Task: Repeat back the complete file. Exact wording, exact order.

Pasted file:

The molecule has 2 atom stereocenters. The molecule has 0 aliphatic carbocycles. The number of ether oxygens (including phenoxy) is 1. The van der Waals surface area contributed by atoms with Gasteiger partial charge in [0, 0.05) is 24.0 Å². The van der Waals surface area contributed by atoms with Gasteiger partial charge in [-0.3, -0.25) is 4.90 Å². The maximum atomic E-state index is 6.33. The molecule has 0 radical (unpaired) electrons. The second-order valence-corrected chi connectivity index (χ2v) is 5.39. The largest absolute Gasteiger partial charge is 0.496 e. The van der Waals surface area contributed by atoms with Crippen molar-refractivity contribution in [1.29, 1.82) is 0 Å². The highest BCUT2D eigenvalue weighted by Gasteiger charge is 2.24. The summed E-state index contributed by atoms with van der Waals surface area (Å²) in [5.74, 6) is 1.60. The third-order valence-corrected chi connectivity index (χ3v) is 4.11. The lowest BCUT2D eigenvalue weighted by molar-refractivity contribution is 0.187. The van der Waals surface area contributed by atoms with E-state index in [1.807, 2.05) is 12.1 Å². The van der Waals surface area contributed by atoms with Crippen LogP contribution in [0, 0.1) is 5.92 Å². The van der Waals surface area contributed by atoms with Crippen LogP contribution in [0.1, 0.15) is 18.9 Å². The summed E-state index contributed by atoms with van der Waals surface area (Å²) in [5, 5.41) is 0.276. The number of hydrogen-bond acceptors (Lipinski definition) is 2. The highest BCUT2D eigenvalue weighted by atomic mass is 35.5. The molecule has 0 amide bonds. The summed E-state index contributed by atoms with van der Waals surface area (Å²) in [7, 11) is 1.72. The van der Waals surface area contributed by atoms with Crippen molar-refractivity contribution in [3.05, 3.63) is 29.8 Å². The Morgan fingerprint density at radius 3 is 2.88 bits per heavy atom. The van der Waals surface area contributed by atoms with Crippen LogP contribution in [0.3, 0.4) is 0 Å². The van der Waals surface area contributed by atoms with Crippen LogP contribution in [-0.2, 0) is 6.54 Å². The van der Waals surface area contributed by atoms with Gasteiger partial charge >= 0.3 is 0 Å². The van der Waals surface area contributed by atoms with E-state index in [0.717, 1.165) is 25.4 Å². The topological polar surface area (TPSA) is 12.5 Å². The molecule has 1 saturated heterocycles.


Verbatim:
The molecule has 2 atom stereocenters. The molecule has 0 aliphatic carbocycles. The number of ether oxygens (including phenoxy) is 1. The van der Waals surface area contributed by atoms with Gasteiger partial charge in [0, 0.05) is 24.0 Å². The van der Waals surface area contributed by atoms with Gasteiger partial charge in [-0.3, -0.25) is 4.90 Å². The maximum atomic E-state index is 6.33. The molecule has 0 radical (unpaired) electrons. The second-order valence-corrected chi connectivity index (χ2v) is 5.39. The largest absolute Gasteiger partial charge is 0.496 e. The van der Waals surface area contributed by atoms with Crippen molar-refractivity contribution in [1.29, 1.82) is 0 Å². The highest BCUT2D eigenvalue weighted by Gasteiger charge is 2.24. The summed E-state index contributed by atoms with van der Waals surface area (Å²) in [5.74, 6) is 1.60. The third-order valence-corrected chi connectivity index (χ3v) is 4.11. The lowest BCUT2D eigenvalue weighted by molar-refractivity contribution is 0.187. The van der Waals surface area contributed by atoms with E-state index in [1.807, 2.05) is 12.1 Å². The van der Waals surface area contributed by atoms with Crippen LogP contribution in [0, 0.1) is 5.92 Å². The van der Waals surface area contributed by atoms with Crippen LogP contribution in [0.1, 0.15) is 18.9 Å². The summed E-state index contributed by atoms with van der Waals surface area (Å²) in [5, 5.41) is 0.276. The number of hydrogen-bond acceptors (Lipinski definition) is 2. The highest BCUT2D eigenvalue weighted by atomic mass is 35.5. The molecule has 0 amide bonds. The summed E-state index contributed by atoms with van der Waals surface area (Å²) in [7, 11) is 1.72. The van der Waals surface area contributed by atoms with Crippen molar-refractivity contribution in [3.05, 3.63) is 29.8 Å². The Morgan fingerprint density at radius 3 is 2.88 bits per heavy atom. The van der Waals surface area contributed by atoms with Crippen LogP contribution in [0.3, 0.4) is 0 Å². The van der Waals surface area contributed by atoms with Crippen LogP contribution in [-0.2, 0) is 6.54 Å². The van der Waals surface area contributed by atoms with Gasteiger partial charge >= 0.3 is 0 Å². The van der Waals surface area contributed by atoms with E-state index in [0.717, 1.165) is 25.4 Å². The topological polar surface area (TPSA) is 12.5 Å². The molecule has 1 saturated heterocycles.